the gentle yoke of the Cross and proclaim to everyone
    the joy that comes from you.
    Through Christ our Lord.
    Amen.

    Prepare for the Word

    Use this question to prepare yourself to hear the readings before attending Mass:

    What can I say I know about God because Jesus has shown me?

    Reflect on the Word

    Use these questions to reflect on the readings after attending Mass:

    What do you find to be the biggest burdens of discipleship?

    How does Jesus make even those big burdens seem light?

    Act on the Word

    Use these ideas to act on the readings during the week:
    Discipleship is not easy, but God gives us lots of help. He gives us the Holy Spirit. He gives us the Eucharist. He gives us priests and teachers. He also gives us the great gift of one another. This week, distract yourself from your own burdens by helping another person to bear his or her burden. Perhaps you know a new parent who could use a babysitter, or someone at school who could use a friend. If you don’t know anyone personally who needs your help, consider volunteering at a local nursing home or bringing some canned goods (bought with your own money!) to a food pantry. How does your perception of your own burdens change when you’re focusing on someone else?

    The Living Word™ 2016–2017 © 2016Archdiocese of Chicago: Liturgy Training Publications. All rights reserved. Orders 1-800-933-1800. Written by John Angotti and Kristine Neumayer Jenkins; prayer written by Peter J. Scagnelli. Permission to publish granted by the Very Reverend Ronald A. Hicks, Vicar General, Archdiocese of Chicago, on November 12, 2015.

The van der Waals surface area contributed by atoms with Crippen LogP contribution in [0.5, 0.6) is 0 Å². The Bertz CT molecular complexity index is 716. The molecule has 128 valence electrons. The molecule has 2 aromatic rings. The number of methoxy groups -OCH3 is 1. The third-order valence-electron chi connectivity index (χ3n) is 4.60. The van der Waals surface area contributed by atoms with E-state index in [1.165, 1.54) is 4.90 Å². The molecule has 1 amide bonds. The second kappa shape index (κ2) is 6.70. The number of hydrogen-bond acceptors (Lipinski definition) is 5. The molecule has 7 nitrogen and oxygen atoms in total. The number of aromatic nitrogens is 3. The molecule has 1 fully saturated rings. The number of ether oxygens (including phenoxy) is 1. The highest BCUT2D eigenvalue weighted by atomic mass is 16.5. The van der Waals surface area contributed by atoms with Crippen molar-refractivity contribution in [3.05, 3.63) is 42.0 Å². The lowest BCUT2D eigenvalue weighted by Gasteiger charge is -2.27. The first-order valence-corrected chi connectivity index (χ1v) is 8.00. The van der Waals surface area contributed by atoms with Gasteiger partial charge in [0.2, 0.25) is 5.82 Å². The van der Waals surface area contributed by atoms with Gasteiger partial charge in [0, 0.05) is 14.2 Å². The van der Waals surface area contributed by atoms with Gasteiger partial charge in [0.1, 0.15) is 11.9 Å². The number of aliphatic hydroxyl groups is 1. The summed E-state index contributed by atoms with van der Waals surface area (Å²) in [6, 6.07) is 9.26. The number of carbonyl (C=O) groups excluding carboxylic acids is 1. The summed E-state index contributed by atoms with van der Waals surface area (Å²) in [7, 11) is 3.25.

• Thirteenth Sunday in Ordinary Time July 2, 2017

    LIVING THE WORD
    Thirteenth Sunday in Ordinary Time
    July 2, 2017

    SCRIPTURE READINGS FOR MASS
    Find the readings at www.USCCB.org or in a Bible.

    2 Kings 4:8 –11, 14 –16a
    Psalm 89:2 – 3, 16 –17, 18 –19
    Romans 6:3 – 4, 8 –11
    Matthew 10:37– 42

    Pray with the Word

    Pour fourth into our hearts, strong and faithful God,
    the wisdom and daring of your Spirit, that we may
    take up the Cross and follow Christ,
    willing to lose our lives for his sake
    and to manifest to the world the hope of your kingdom.
    Through Christ our Lord.
    Amen

    Prepare for the Word

    Use these questions to prepare yourself to hear the readings before attending Mass:

    What are the distractions in your life?

    How do you keep yourself focused on what is important?

    What is important to you? God? How?

    Reflect on the Word

    Use these questions to reflect on the readings after attending Mass:

    Which of your priorities help lead you to God? Which ones turn you away from him?
    Reflect upon these and how you might make some changes in your life to truly
    take up your cross and follow Christ.